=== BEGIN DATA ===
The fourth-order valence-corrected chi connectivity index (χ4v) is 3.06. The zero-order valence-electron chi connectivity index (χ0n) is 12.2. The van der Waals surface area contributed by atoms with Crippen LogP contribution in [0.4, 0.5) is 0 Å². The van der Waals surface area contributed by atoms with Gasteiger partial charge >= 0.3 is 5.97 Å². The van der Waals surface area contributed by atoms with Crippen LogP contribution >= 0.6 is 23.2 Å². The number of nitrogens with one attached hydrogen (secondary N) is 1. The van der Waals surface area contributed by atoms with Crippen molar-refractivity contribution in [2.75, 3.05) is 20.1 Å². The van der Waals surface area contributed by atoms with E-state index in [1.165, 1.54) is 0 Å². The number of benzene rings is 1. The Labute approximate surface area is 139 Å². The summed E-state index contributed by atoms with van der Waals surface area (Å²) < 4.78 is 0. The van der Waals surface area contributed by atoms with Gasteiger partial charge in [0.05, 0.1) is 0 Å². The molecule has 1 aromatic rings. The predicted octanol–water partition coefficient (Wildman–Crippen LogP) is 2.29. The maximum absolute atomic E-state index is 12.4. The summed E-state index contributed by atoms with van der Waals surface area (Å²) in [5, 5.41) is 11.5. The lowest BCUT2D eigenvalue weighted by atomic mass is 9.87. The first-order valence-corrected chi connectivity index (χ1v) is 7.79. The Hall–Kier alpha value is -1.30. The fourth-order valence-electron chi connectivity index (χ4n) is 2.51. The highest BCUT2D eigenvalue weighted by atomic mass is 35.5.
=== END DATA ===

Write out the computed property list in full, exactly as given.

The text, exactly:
The fourth-order valence-corrected chi connectivity index (χ4v) is 3.06. The zero-order valence-electron chi connectivity index (χ0n) is 12.2. The van der Waals surface area contributed by atoms with Crippen LogP contribution in [0.4, 0.5) is 0 Å². The van der Waals surface area contributed by atoms with Gasteiger partial charge >= 0.3 is 5.97 Å². The van der Waals surface area contributed by atoms with Crippen LogP contribution >= 0.6 is 23.2 Å². The number of nitrogens with one attached hydrogen (secondary N) is 1. The van der Waals surface area contributed by atoms with Crippen molar-refractivity contribution in [2.75, 3.05) is 20.1 Å². The van der Waals surface area contributed by atoms with E-state index in [1.165, 1.54) is 0 Å². The number of benzene rings is 1. The Labute approximate surface area is 139 Å². The summed E-state index contributed by atoms with van der Waals surface area (Å²) < 4.78 is 0. The van der Waals surface area contributed by atoms with Gasteiger partial charge in [0.05, 0.1) is 0 Å². The molecule has 1 aromatic rings. The predicted octanol–water partition coefficient (Wildman–Crippen LogP) is 2.29. The maximum absolute atomic E-state index is 12.4. The summed E-state index contributed by atoms with van der Waals surface area (Å²) in [5, 5.41) is 11.5. The lowest BCUT2D eigenvalue weighted by atomic mass is 9.87. The first-order valence-corrected chi connectivity index (χ1v) is 7.79. The Hall–Kier alpha value is -1.30. The fourth-order valence-electron chi connectivity index (χ4n) is 2.51. The highest BCUT2D eigenvalue weighted by atomic mass is 35.5.